If you are interested in authoring your own plugin, or modifying an existing plugin to add new functionality, we've written a developer's guide that documents the full plugin APIs and walks through two existing plugins to show how the API is used.
Where's the Code?
Plugins hosted and maintained by the Falcosecurity community are at the plugins GitHub repository. There, you can also find the plugin registry containing info about all the plugins officially recognized by the Falcosecurity organization, which include both the ones hosted by the community and the external ones.
To facilitate the development of plugins written in Go, we've written a SDK that provides support code for writing plugins. The SDK provides Go structs/enums corresponding to the C structs/enums used by the API, has utility packages that manage the details of memory management/type conversion, and presents abstract interfaces that provide a more streamlined interface to potential plugin authors. We go through the details and the architecture of the GO SDK in the Go SDK walkthrough section.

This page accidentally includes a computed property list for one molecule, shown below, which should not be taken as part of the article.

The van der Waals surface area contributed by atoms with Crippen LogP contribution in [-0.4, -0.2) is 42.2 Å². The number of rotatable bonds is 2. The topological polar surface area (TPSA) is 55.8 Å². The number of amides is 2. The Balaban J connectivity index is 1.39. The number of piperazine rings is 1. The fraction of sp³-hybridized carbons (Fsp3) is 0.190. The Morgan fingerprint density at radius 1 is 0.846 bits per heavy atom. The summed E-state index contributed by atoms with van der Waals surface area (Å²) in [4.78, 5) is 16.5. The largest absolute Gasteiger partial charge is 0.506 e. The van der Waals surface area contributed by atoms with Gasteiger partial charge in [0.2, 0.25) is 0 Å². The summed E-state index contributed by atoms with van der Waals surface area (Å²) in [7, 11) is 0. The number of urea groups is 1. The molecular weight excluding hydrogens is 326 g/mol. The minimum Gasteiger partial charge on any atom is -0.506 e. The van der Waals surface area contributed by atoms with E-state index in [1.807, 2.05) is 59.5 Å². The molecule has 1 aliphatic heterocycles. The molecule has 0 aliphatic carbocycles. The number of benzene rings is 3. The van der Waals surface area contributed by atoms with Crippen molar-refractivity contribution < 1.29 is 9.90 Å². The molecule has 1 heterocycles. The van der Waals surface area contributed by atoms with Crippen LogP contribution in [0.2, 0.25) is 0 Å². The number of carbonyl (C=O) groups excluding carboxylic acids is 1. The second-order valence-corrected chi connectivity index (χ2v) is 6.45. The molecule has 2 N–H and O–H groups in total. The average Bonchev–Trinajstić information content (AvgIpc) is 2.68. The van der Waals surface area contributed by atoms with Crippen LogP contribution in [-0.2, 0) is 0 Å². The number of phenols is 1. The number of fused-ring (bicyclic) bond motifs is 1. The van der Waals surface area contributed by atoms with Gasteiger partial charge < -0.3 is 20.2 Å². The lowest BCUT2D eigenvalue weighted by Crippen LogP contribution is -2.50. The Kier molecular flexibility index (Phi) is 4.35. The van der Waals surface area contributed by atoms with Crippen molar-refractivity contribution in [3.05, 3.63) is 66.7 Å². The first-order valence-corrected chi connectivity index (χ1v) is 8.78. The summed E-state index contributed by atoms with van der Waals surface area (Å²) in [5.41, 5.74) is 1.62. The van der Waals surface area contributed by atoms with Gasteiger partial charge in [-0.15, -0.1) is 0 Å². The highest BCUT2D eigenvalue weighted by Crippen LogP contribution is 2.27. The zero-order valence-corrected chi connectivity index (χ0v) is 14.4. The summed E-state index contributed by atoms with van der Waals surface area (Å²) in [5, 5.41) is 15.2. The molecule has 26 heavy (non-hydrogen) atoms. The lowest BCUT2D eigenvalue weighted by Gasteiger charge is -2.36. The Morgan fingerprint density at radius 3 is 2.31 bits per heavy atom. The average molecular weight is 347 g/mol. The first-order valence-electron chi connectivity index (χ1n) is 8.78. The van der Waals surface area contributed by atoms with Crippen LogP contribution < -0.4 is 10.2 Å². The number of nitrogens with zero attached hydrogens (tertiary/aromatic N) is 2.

There is also an experimental C++ SDK that defines abstract C++ base classes for plugins. Plugin authors can derive from these base classes and implement the abstract methods to provide demographic information, events, and extract fields from events. This SDK is currently in line with the most recent changes in the plugin API, and will be subject to many updates in the near future.
All of the Falcosecurity-provided plugins use these SDKs.
Falco itself includes the
json plugins in its packages and container images. The plugins are defined in falco.yaml but by default, no plugins are loaded when Falco starts.
To add plugins, you can put them as shared libraries below
/usr/share/falco/plugins, and use a relative path in the value for
library_path in falco.yaml.
If you're interested in how this feature came about, you can view the original proposal for the plugin system.